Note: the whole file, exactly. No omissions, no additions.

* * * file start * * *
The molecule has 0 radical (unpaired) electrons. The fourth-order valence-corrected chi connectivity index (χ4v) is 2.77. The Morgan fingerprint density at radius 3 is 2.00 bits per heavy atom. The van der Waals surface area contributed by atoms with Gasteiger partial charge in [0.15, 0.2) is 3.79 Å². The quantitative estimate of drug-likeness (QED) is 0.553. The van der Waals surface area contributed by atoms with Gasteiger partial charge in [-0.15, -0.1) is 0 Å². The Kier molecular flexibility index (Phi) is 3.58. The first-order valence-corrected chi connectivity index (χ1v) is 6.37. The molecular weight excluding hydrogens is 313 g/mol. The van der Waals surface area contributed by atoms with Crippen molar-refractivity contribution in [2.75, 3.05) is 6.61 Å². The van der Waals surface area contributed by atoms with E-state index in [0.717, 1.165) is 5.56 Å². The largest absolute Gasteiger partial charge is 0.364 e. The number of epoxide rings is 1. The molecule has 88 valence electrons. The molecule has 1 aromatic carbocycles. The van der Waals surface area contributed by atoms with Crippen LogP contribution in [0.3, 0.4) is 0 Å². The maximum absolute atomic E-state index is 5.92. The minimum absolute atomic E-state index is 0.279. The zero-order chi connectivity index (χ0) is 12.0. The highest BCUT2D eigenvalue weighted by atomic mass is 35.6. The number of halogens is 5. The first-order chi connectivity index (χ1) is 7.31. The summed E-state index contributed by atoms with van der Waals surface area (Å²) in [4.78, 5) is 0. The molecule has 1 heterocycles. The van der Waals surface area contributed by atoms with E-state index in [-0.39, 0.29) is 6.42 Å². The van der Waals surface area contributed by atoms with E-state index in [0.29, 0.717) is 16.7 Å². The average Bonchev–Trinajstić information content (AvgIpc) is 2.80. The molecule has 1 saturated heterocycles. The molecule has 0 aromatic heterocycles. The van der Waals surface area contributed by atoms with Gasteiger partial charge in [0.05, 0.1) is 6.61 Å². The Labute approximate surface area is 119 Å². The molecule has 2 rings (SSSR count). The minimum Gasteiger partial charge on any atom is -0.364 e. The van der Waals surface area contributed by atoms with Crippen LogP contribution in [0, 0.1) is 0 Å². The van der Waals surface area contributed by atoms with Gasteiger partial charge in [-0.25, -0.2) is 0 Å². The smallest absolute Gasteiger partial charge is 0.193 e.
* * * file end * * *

The molecule has 0 radical (unpaired) electrons. The fourth-order valence-corrected chi connectivity index (χ4v) is 2.77. The Morgan fingerprint density at radius 3 is 2.00 bits per heavy atom. The van der Waals surface area contributed by atoms with Gasteiger partial charge in [0.15, 0.2) is 3.79 Å². The quantitative estimate of drug-likeness (QED) is 0.553. The van der Waals surface area contributed by atoms with Gasteiger partial charge in [-0.15, -0.1) is 0 Å². The Kier molecular flexibility index (Phi) is 3.58. The first-order valence-corrected chi connectivity index (χ1v) is 6.37. The molecular weight excluding hydrogens is 313 g/mol. The van der Waals surface area contributed by atoms with Crippen molar-refractivity contribution in [2.75, 3.05) is 6.61 Å². The van der Waals surface area contributed by atoms with E-state index in [0.717, 1.165) is 5.56 Å². The largest absolute Gasteiger partial charge is 0.364 e. The number of epoxide rings is 1. The molecule has 88 valence electrons. The molecule has 1 aromatic carbocycles. The van der Waals surface area contributed by atoms with Crippen LogP contribution in [0.3, 0.4) is 0 Å². The maximum absolute atomic E-state index is 5.92. The minimum absolute atomic E-state index is 0.279. The zero-order chi connectivity index (χ0) is 12.0. The highest BCUT2D eigenvalue weighted by atomic mass is 35.6. The number of halogens is 5. The first-order chi connectivity index (χ1) is 7.31. The summed E-state index contributed by atoms with van der Waals surface area (Å²) in [4.78, 5) is 0. The molecule has 1 heterocycles. The van der Waals surface area contributed by atoms with E-state index in [-0.39, 0.29) is 6.42 Å². The van der Waals surface area contributed by atoms with E-state index in [0.29, 0.717) is 16.7 Å². The average Bonchev–Trinajstić information content (AvgIpc) is 2.80. The molecule has 1 saturated heterocycles. The molecule has 0 aromatic heterocycles. The van der Waals surface area contributed by atoms with Gasteiger partial charge in [0.05, 0.1) is 6.61 Å². The Labute approximate surface area is 119 Å². The molecule has 2 rings (SSSR count). The minimum Gasteiger partial charge on any atom is -0.364 e. The van der Waals surface area contributed by atoms with Crippen LogP contribution in [0, 0.1) is 0 Å². The van der Waals surface area contributed by atoms with Gasteiger partial charge in [-0.25, -0.2) is 0 Å². The smallest absolute Gasteiger partial charge is 0.193 e.